The best place for you to buy a vacation rental is in a market that your family enjoys and will want to visit every year. If you buy a house you love in a location you love, chances are there are other families out there that will love it too, and you get to enjoy it when you're not renting it out.

#Q: Is it better to buy a vacation rental that is close to my primary home or farther away?
A:
There are pros and cons to each. If you are nearby, you can more easily deal with maintenance and upkeep, but also will feel more inclined to drop everything and drive to your vacation rental if there is a problem. If you choose to buy somewhere farther away, you'll be forced to rely on others. The key is to hire competent housekeepers and maintenance people.

 

#Q: How do I decide where to buy within a given market?
A:
Once you settle on an area for your second (or third or fourth home) you have to brainstorm all of the reasons why travelers vacation in that market. If there are certain major attractions, you don't want to purchase a home that is far away or inconvenient to these attractions. For example, if you want to buy a cabin in the Gatlinburg or Pigeon Forge area of Tennessee, you'll probably want to factor in the distance to Dollywood and to the main streets when searching for a potential cabin rental property.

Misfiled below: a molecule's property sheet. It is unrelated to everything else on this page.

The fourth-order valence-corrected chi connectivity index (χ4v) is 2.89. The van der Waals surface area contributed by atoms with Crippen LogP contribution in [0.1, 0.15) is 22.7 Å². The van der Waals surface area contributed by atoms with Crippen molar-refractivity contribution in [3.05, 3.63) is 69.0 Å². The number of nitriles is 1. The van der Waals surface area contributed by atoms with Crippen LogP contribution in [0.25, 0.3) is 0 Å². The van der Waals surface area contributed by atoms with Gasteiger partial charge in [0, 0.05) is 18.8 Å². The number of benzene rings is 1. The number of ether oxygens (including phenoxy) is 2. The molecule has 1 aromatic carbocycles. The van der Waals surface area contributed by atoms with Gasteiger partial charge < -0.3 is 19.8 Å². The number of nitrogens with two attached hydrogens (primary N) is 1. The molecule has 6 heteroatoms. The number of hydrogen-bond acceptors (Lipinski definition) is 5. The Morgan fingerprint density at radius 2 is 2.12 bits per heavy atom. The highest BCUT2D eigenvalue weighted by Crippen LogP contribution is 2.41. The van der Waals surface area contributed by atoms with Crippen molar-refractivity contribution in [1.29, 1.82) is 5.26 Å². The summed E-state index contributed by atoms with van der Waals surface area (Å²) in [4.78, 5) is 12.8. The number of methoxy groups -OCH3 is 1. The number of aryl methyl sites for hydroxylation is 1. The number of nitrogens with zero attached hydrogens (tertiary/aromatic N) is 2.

Your options will obviously also be limited by your budget. As with most real estate decisions, the best investments tend to be in the best locations—and tend to come with a higher price tag. Your challenge will be to weigh your personal needs and wants versus your rental expectations. Research the prices of others homes in the area to make sure the location is right for your budget.

#Q: What amenities should I look for in a potential vacation rental?
A: